Lewis fell in love with American folk music as a teenager, at the sunset of the 1960s folk revival. She says of the Berkeley Folk Festivals where she first caught the folk bug:
"Oh, it was so exciting. Every night there were concerts, and during the day you'd be in a eucalyptus grove listening to someone making music with nothing between you and them. Every day I'd hear something new, Doc Watson or the Greenbriar Boys. Something about it just invited me to start playing it."
She began picking simple songs on the guitar, then the fiddle. After high school, she drifted away from the music, but always kept her fiddle under her bed, not knowing exactly why.
In her early 20s, she discovered the Bay Area bluegrass scene. To her, it was . .
"like opening that door all over again. Here were all these people making music together, and I could immediately see myself as part of it. It woke up all that excitement I felt as a teenager, and I knew this was what I wanted to do with my life."
The bluegrass scene of Northern California was a powerful mix of the region's historic progressivism and ardent devotion to musical tradition. Nobody minded that young Laurie was a woman, a non-southerner, or a novice. They did mind if she didn't want to learn, chapter and verse, the gospels of Bill Monroe and Ralph Stanley. It gave her a rock-ribbed foundation in the rudiments of American roots music.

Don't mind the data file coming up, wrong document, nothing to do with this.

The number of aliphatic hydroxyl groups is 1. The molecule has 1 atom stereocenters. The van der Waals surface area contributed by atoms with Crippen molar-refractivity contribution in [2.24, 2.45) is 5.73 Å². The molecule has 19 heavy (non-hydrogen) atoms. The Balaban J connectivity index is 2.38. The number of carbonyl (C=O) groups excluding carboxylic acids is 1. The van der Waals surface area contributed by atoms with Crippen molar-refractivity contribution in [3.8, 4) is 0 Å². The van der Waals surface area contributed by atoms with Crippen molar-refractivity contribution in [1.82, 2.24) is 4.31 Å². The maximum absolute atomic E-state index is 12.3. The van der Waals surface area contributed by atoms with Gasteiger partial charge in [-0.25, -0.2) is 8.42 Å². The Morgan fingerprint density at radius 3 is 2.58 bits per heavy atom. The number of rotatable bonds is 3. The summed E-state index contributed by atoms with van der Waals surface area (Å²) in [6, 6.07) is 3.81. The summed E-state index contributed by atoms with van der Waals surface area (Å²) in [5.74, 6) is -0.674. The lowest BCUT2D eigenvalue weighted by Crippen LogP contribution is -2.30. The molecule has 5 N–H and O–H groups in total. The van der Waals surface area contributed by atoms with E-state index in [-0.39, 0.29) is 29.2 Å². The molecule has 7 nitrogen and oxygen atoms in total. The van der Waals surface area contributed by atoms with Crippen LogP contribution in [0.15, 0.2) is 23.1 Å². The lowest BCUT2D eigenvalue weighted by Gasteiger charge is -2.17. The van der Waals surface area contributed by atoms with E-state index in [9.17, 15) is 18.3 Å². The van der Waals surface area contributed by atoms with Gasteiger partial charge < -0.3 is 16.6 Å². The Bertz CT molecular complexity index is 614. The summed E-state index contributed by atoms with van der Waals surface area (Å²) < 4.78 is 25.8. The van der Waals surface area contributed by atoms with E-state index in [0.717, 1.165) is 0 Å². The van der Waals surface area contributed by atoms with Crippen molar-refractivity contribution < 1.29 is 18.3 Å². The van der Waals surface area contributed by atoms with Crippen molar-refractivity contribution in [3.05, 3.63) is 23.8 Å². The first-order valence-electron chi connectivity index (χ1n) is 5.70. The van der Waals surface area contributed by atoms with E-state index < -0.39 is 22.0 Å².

"It really was a different deal coming to bluegrass in the San Francisco Bay area. There weren't a lot of cutting contests; it was all about making music together, a focus on interdependency rather than individual prowess."
In the mid-1970s, she co-founded the Good Ol' Persons, an all-female bluegrass band with Kathy Kallick. In 1979 she founded the Grant Street String Band, also including Beth Weil, Tom Bekeny, Greg Townsend, and Steve Krouse, in which her own songwriting came to the forefront. In the late 1980s, she formed "Laurie Lewis and Grant Street". Since then, she has recorded solo and duo albums, usually accompanied by mandolin artist and singer, Tom Rozum. Nowadays, she often plays under different names with a fairly regular roster of musicians, calling themselves "Laurie Lewis and her Bluegrass Pals," "the Guest House Band;" in 2006, she renamed her group "Laurie Lewis and the Right Hands."
Many years ago, Lewis twice won California's Women's Fiddling championships. She is a versatile musician, having for many years played bass and sung with the late Dick Oxtot's Golden Age Jazz Band, as well as with the Bay Area band the Arkansas Sheiks. Lewis plays guitar and other string instruments. As a crossover artist, Lewis is comfortable with folk music and some pop music. She writes her own lyrics as well as composing the music. Her Songbook contains most of the songs she wrote in the twentieth century, as well as photographs from her from early life and the early days of her career. She has received a Grammy, and was previously nominated for that honor.